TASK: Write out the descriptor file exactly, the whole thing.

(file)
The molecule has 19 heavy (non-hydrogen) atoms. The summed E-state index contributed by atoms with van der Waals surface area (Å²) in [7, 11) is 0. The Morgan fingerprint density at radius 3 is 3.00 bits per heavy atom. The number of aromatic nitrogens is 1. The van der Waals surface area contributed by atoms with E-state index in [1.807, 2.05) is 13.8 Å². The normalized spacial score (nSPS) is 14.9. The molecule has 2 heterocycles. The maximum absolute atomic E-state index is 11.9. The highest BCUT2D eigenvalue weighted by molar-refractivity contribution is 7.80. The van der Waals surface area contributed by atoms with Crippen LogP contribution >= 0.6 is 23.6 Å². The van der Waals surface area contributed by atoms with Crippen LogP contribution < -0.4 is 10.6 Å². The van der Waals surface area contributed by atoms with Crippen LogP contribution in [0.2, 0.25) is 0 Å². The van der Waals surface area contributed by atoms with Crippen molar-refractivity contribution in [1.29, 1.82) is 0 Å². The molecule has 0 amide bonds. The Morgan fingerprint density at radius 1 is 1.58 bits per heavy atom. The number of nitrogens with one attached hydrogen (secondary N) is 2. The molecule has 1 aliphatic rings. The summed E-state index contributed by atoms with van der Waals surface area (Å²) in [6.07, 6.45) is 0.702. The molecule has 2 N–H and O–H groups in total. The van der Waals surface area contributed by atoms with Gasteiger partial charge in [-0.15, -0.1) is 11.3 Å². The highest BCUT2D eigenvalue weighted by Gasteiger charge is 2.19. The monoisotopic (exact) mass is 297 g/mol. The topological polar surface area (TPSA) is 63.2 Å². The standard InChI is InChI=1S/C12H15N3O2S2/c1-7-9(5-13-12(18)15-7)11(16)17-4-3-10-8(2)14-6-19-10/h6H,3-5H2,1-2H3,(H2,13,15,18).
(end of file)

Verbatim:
The molecule has 19 heavy (non-hydrogen) atoms. The summed E-state index contributed by atoms with van der Waals surface area (Å²) in [7, 11) is 0. The Morgan fingerprint density at radius 3 is 3.00 bits per heavy atom. The number of aromatic nitrogens is 1. The van der Waals surface area contributed by atoms with E-state index in [1.807, 2.05) is 13.8 Å². The normalized spacial score (nSPS) is 14.9. The molecule has 2 heterocycles. The maximum absolute atomic E-state index is 11.9. The highest BCUT2D eigenvalue weighted by molar-refractivity contribution is 7.80. The van der Waals surface area contributed by atoms with Crippen LogP contribution >= 0.6 is 23.6 Å². The van der Waals surface area contributed by atoms with Crippen LogP contribution < -0.4 is 10.6 Å². The van der Waals surface area contributed by atoms with Crippen LogP contribution in [0.2, 0.25) is 0 Å². The van der Waals surface area contributed by atoms with Crippen molar-refractivity contribution in [1.29, 1.82) is 0 Å². The molecule has 0 amide bonds. The Morgan fingerprint density at radius 1 is 1.58 bits per heavy atom. The number of nitrogens with one attached hydrogen (secondary N) is 2. The molecule has 1 aliphatic rings. The summed E-state index contributed by atoms with van der Waals surface area (Å²) in [6.07, 6.45) is 0.702. The molecule has 2 N–H and O–H groups in total. The van der Waals surface area contributed by atoms with Gasteiger partial charge in [-0.15, -0.1) is 11.3 Å². The highest BCUT2D eigenvalue weighted by Gasteiger charge is 2.19. The monoisotopic (exact) mass is 297 g/mol. The topological polar surface area (TPSA) is 63.2 Å². The standard InChI is InChI=1S/C12H15N3O2S2/c1-7-9(5-13-12(18)15-7)11(16)17-4-3-10-8(2)14-6-19-10/h6H,3-5H2,1-2H3,(H2,13,15,18).